To assess the association of proteinuria with the frequency and number of cerebral microbleeds (CMB), a harbinger of future hemorrhagic stroke.
Patients with consecutive ischemic stroke and transient ischemic attack admitted to a university hospital during a 22-month period.
Presence and number of CMB were evaluated using gradient-echo T2*-weighted magnetic resonance imaging. Multivariable models were generated to determine the contribution of proteinuria to the frequency and number of CMB after adjusting for confounders.
Of 236 patients (mean age, 70 years; 53% female), 72 (31%) had CMB present on gradient-echo imaging and 89 (38%) had evidence of proteinuria. In multivariable analyses with presence of CMB as the outcome, higher urinary protein (odds ratio [OR], 2.33; 95% confidence interval [CI], 1.10-4.95), being female (OR, 2.29; 95% CI, 1.19-4.49), history of atrial fibrillation (OR, 2.49; 95% CI, 1.14-5.44), elevated serum homocysteine (OR, 1.19; 95% CI, 1.09-1.29), and small-vessel disease subtype (OR, 2.95 95% CI, 1.43-6.10) were all significantly associated with presence of CMB. Logistic regression analysis by number of CMB showed similar findings.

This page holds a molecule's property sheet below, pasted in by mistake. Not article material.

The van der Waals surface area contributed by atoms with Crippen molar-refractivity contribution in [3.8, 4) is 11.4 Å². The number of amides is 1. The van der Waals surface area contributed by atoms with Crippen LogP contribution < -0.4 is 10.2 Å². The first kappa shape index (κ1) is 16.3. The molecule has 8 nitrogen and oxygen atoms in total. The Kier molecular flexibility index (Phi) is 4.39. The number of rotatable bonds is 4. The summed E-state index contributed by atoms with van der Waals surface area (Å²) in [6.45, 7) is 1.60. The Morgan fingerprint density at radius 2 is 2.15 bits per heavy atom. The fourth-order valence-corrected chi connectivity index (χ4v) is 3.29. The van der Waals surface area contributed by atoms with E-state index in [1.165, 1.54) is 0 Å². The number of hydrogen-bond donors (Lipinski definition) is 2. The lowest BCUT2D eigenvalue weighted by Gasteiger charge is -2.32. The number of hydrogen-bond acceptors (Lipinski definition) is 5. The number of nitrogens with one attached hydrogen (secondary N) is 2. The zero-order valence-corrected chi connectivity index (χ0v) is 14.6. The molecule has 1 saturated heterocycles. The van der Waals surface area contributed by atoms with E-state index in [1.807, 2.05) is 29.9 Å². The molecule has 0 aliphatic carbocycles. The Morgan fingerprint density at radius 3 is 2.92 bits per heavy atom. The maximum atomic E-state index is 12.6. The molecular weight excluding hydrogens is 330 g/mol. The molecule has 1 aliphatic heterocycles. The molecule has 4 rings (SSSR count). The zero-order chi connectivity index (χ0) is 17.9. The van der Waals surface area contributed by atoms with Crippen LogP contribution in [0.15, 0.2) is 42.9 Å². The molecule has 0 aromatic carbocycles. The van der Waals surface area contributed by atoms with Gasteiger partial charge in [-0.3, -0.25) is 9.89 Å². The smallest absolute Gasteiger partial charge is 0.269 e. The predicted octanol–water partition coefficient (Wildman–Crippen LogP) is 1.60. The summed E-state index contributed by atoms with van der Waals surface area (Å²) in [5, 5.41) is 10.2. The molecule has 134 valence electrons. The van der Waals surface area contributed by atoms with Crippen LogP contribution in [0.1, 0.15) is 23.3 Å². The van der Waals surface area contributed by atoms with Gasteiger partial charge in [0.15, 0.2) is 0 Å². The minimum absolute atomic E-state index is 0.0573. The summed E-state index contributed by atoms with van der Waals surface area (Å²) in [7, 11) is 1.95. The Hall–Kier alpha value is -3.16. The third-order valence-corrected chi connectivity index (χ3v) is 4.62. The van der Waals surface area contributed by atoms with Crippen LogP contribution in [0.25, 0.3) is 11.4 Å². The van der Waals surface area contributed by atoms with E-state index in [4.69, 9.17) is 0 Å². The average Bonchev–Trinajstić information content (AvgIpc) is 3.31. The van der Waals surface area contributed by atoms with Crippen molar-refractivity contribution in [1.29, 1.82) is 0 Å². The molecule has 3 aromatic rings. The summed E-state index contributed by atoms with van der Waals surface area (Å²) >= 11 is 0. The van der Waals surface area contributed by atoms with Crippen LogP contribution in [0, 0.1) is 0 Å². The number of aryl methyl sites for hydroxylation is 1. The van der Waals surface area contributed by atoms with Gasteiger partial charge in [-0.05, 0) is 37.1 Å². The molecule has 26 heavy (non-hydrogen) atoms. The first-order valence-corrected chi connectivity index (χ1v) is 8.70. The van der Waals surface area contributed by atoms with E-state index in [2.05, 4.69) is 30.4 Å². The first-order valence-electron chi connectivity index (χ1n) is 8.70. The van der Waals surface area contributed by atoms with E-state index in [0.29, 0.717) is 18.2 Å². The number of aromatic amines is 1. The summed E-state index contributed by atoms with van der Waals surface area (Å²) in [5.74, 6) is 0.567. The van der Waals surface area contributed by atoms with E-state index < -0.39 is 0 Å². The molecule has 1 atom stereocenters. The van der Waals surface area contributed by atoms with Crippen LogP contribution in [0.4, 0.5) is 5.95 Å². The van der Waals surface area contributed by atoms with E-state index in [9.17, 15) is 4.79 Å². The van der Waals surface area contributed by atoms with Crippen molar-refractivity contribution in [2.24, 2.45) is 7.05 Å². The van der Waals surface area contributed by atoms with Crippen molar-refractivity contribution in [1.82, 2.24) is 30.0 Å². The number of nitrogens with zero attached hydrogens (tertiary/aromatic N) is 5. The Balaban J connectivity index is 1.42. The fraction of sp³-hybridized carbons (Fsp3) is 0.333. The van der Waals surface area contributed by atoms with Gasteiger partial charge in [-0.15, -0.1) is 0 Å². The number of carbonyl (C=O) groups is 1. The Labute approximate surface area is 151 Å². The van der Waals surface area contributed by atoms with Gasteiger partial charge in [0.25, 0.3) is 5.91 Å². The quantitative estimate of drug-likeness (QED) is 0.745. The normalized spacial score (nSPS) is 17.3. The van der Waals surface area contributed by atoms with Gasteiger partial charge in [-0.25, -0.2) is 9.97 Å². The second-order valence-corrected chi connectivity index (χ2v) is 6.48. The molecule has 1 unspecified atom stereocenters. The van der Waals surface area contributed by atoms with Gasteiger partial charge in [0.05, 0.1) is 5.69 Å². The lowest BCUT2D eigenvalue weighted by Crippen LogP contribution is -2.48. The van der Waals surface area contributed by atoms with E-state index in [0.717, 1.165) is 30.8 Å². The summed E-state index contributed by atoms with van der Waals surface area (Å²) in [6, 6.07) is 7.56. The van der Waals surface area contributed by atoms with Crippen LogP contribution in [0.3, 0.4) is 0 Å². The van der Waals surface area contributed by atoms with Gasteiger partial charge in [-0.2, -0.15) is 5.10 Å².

Proteinuria is strongly associated with both the frequency and number of CMB in patients with recent cerebral ischemia. Urinary protein excretion may be a CMB risk marker or potential therapeutic target for mitigating the untoward clinical sequela of CMB.